The rack assembly 10 includes a base 14 having means such as flanges 15 (FIG. 4) by which the base is adapted to be secured to the chassis 12. A pair of load carrying racks 16,17 are pivotally secured to the base 14, there being a trip-lock mechanism 18 which releaseably holds the racks 16,17 in a load-supporting position illustrated in FIG. 1. Further, the base 14 may be provided with a pair of load-holders 19,20 at the front end and at the rear end as shown in FIGS. 1 and 3 to prevent any load such as a round bale 21 from rolling off the front end or the back end of the rack assembly 10. To that end, a socket 22 is secured to each of the four corners of the base 14, best shown in FIG. 4, each socket 22 having a horizontal opening of noncircular cross-section. Each load-holder 19,20 has a horizontal arm and a vertical arm which extends substantially at a right angle with respect to each other, as best shown in FIG. 3. The horizontal arm, identified at 23, has an external non-circular cross-section or external configuration enabling each of the arms 23 to be received in one of the sockets 22 and to be held thereby against any rotation about the axis of the opening in the socket 22. The other or normally vertical arm may have any cross-section. The load-holders 19,20 can be set at a selected position so as to compensate for the various sizes of bales 21. For this purpose, a pin 24 extends through the socket and through one of a number of normally vertical bores or through-holes 25 in each of the horizontal arms 23. When it is not desired to use the load-holders 19,20, they may be withdrawn end-wise from the various sockets 22, and then turned 90° about the axis of the arms 23 and then reinserted in the sockets 22. The load-holders 19, as viewed from the respective ends, are turned in a clockwise direction for substantially 90° for this purpose, while the load-holders 20, similarly viewed, are turned counterclockwise. The cross-sectional configuration of the recess of the socket 22 and the outside of the arm 23 enable reception with the load-holders so repositioned. Under this condition, the arms 23 may be inserted all the way so that the other arms can be disposed adjacent to the ends of the base 14. A further through-hole is provided in each of the arms 23 by which the pins 24 may lock the load-holders 19,20 in such storage position. The effect of the load-holders 19,20 in use is that as the land-vehicle 11 goes up a hill, the load will not fall off to the rear, and as the vehicle goes down a hill, the load will not move forwardly, for example against the driver of a tractor (not shown) towing the vehicle 11.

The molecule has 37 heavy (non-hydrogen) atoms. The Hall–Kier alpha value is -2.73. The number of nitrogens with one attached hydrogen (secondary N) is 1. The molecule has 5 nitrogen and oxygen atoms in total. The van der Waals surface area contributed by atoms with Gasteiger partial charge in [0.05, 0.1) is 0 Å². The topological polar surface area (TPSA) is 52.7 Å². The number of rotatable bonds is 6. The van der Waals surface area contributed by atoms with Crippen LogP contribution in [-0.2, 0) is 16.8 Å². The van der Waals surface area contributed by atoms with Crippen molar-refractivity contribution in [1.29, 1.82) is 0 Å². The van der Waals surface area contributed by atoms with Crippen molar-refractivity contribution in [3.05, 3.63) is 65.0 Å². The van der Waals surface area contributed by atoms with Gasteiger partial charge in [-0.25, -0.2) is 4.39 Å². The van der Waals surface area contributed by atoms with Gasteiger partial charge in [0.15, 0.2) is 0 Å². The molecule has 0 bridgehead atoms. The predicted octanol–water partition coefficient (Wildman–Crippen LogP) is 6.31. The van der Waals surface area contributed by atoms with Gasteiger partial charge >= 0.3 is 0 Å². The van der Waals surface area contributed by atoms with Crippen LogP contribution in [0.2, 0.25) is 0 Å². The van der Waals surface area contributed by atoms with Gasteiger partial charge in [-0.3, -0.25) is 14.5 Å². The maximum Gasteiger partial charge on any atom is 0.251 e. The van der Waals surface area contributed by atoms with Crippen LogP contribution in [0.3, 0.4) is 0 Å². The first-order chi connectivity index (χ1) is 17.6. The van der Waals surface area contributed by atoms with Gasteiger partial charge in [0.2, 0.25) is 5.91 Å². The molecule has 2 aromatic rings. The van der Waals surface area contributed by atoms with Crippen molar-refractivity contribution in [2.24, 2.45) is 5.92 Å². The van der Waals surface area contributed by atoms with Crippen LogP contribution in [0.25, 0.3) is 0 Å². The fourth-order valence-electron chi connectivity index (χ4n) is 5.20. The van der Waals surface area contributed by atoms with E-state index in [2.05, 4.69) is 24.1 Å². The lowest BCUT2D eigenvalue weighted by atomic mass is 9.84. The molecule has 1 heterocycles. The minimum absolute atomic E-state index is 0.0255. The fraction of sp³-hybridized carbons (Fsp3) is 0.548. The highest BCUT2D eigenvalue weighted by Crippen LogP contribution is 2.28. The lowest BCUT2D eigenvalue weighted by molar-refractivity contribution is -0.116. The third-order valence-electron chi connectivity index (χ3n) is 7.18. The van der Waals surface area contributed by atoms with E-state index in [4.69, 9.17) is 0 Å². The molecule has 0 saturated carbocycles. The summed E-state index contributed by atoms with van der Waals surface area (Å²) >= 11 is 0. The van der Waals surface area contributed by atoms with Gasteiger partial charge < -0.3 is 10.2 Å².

The load carrying racks 16,17 are identical, except that one is a mirror image of the other, and therefore only one such rack 17 is shown in FIG. 5, disconnected from the base 14 of FIG. 4, and shown in reduced scale. Each rack 16,17 is elongated in the direction of vehicle travel, namely along the length of the rectangular base 14. Each rack such as 17 includes a pair of elongated tubular beams 26,27 of rectangular cross-section to which there is welded three pairs of load-supporting rails 28-33, which extend perpendicularly to the beams 26,27 and to the pivotal axis of the rack 17. Means providing a pivotal connection between each rack 16,17 and the base 14 are provided at four places on each rack, such pivotal connection being indicated in FIG. 2 by the numerals 34,35. To that end, each pivotal connection such as 34 includes a flange 36 shown in elevation in FIG. 2 welded to each of the rails 29-32 (FIG. 5) which, as shown in FIG. 4, extend between portions of a bifurcated bracket 37 welded to the base 14, there being a pivot pin in each pivotal connection 34 disposed in a common pivotal axis for each of the racks 16,17.